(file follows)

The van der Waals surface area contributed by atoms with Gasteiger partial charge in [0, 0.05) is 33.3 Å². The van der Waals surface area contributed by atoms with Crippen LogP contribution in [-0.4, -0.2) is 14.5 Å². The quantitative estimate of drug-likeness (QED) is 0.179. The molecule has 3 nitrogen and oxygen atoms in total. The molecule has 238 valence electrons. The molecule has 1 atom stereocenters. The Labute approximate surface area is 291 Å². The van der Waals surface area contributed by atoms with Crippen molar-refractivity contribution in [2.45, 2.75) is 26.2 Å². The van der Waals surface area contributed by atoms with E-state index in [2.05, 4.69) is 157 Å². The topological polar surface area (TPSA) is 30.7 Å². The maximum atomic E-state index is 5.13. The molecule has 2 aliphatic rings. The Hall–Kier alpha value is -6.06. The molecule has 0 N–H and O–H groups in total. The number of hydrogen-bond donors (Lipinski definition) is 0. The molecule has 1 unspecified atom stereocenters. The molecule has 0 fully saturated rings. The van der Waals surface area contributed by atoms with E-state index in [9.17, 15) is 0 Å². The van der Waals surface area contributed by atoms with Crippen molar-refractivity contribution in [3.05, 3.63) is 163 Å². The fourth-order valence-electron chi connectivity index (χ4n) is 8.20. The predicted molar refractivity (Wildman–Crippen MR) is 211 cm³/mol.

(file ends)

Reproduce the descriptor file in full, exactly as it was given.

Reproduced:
The van der Waals surface area contributed by atoms with Gasteiger partial charge in [0, 0.05) is 33.3 Å². The van der Waals surface area contributed by atoms with Crippen LogP contribution in [-0.4, -0.2) is 14.5 Å². The quantitative estimate of drug-likeness (QED) is 0.179. The molecule has 3 nitrogen and oxygen atoms in total. The molecule has 238 valence electrons. The molecule has 1 atom stereocenters. The Labute approximate surface area is 291 Å². The van der Waals surface area contributed by atoms with Crippen molar-refractivity contribution in [2.45, 2.75) is 26.2 Å². The van der Waals surface area contributed by atoms with E-state index in [2.05, 4.69) is 157 Å². The topological polar surface area (TPSA) is 30.7 Å². The maximum atomic E-state index is 5.13. The molecule has 2 aliphatic rings. The Hall–Kier alpha value is -6.06. The molecule has 0 N–H and O–H groups in total. The number of hydrogen-bond donors (Lipinski definition) is 0. The molecule has 1 unspecified atom stereocenters. The molecule has 0 fully saturated rings. The van der Waals surface area contributed by atoms with E-state index in [9.17, 15) is 0 Å². The van der Waals surface area contributed by atoms with Crippen molar-refractivity contribution in [3.05, 3.63) is 163 Å². The fourth-order valence-electron chi connectivity index (χ4n) is 8.20. The predicted molar refractivity (Wildman–Crippen MR) is 211 cm³/mol.